Wednesday, July 26
It's summer, and I used to think that summers would be a glorious time when the hallways would be empty of students and my office would become a useful place to work. Not so. What happens in the summer is that lonely colleagues wander the hall looking for someone to chat with. I work at home in the summer just like I do the rest of the year. That would be okay except that I have an insane neighbor who cuts public utility cables because he thinks they shouldn't run across his property. So I have been without an internet connection since Thursday. Did that send me running to the office? Heck No! I read a.secret and email on my cell phone, and I held on to the the following post about Scarlet's absence. In that time Scarlet re-appeared, and I'm glad, but I do think we should keep an eye on her. I don't know anybody who actually offed themselves because they had too many academic obligations, but we all know tons of people who quit grad school, and I can name two established scholars in my field who ditched academe for just the sort of reason Scarlet identifies (not for lack of tenure). So I'll include my belated post here and then point out that the advice, "Just say, No," doesn't do much to save people like Scarlet from themselves.


Belated Post: A Mystery Among Us

Hey! What happened to Scarlet? What kind of community are we if we would let one of our own announce her impending death and then just disappear, unnoticed. Did we miss the signs of suicide and then ALSO miss the fact that she went missing? I mean maybe she's still alive--livin' on a private island with Elvis and a Blackberry (or maybe not the Blackberry), but... well, I hate to think... Has anybody checked the library and the candlestick? I haven't a Clue what happened.

Did her ToDo list do her in? Did she have "fake my own death" on her ToDo list? Maybe is was "buy a length of rope." Or maybe some lusty demographer learned her true identity and exacted some speedy revenge. Are we as safe as we think we are here on a.secret?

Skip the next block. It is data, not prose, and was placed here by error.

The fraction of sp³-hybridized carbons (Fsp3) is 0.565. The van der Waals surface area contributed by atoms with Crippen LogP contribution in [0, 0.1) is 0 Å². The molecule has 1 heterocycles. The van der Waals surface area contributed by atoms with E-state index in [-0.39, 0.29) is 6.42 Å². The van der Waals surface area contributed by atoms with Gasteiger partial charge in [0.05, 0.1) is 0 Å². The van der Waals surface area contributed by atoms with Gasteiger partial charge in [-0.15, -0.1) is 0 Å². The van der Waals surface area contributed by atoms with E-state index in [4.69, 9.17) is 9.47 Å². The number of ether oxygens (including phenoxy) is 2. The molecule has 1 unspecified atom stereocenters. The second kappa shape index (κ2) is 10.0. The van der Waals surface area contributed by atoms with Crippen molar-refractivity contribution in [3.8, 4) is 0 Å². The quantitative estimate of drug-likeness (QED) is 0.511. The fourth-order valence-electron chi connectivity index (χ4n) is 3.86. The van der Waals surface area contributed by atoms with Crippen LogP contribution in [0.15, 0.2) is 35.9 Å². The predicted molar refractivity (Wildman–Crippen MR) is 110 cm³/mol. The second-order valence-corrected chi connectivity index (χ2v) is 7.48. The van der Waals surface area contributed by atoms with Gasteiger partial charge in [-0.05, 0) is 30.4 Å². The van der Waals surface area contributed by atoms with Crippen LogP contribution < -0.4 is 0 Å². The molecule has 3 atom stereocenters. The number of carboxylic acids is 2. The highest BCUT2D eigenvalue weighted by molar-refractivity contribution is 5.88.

-Professor Plum (channeled by Kodachrome)

10 comments:

fraud, in denim said...

Are we as safe as we think we are here on a.secret?

This, Professor Plum, is an excellent question.

kodachrome said...

That was cool, d.fraud. Your link promised to take me to the Crayola site, but my browser warned me that the Plum link might be an imposter. Things are not as they appear!

Scarlet said...

I'm surprised no one has taken Plum as a color.

Scarlet said...

And, while faking my own death remains on my To-Do-List, no lusty demographers are involved.

lime said...

Last year, I supervised 3 independent projects by undergrad students. A colleague told me that I should have said no to these students, as it would take up too much of my time. But what he doesn't realize is that I did say no to 6 other students who made the same request. I say no more than anyone I know, and I still am way too overextended.

I am tired of approaching this problem as if its source is the wishy washy personalities of young (especially female) faculty. It is time to consider the systemic factors.

fraud, in denim said...

Everyone should visit the Crayola site. You can learn your color personality, and what celebrities love your color. Did you know that Bryan Adams favorite crayon is denim? I wrote him a fan letter once. Maybe I should have mentioned denim.

fraud, in denim said...

I have to ask, Kodachrome, Scarlet, and anyone else: is there such a thing as a lusty deomgrapher? I've only met dusty ones.

fraud, in denim said...

demographer, rather.

kodachrome said...

Lime, I wholeheartedly agree. One of my "deceased" friends repeated that line incessantly, "I say no all the time." In fact, for an accomplished scholar, the mere task of saying no to all the incoming requests can take a big chunk out of one's day. Then, on top of that, you get to hear people tell you that you need to "learn" to say no. Great. Thanks! That's why I'm convinced that you absolutely must suck at anything you don't want to do.

Fraud, Sorry. Unlike Scarlet, I can't bear to speculate on the sex lives of demographers. Ick!

Scarlet, I'm not surprised that Plum isn't taken. More Ick!

Navy Blue Blob said...

Scarlet, couldn't you take Plum? You could become Plummy Scarlet or Scarleticious Plum or any number of other combinations. Or maybe not.

Lime's comment about saying no over and over again reminds me of a note I saw on a mailing list recently. A journal was accepting applications for reviewers. I think I had to read it twice to verify I had gotten it right. Why in the world would you want to bring that upon yourself? That is, actually spend time (typing up a letter and updating your CV) just so you could be asked to review?! Those applicants should send me their names so I can forward requests to them.

I guess at another point in my life I did want to get on those lists of reviewers. But wow, how that has changed. I think every day in the last week I have received a reviewing request. It's nuts! And being at the intersection of several fields makes it even harder, because more editors may think of you as a potential reviewer. It's harsh.

So yeah, although I say no quite a bit, I still end up saying yes. But no one ever sees that (except the person you end up annoying with that decision).

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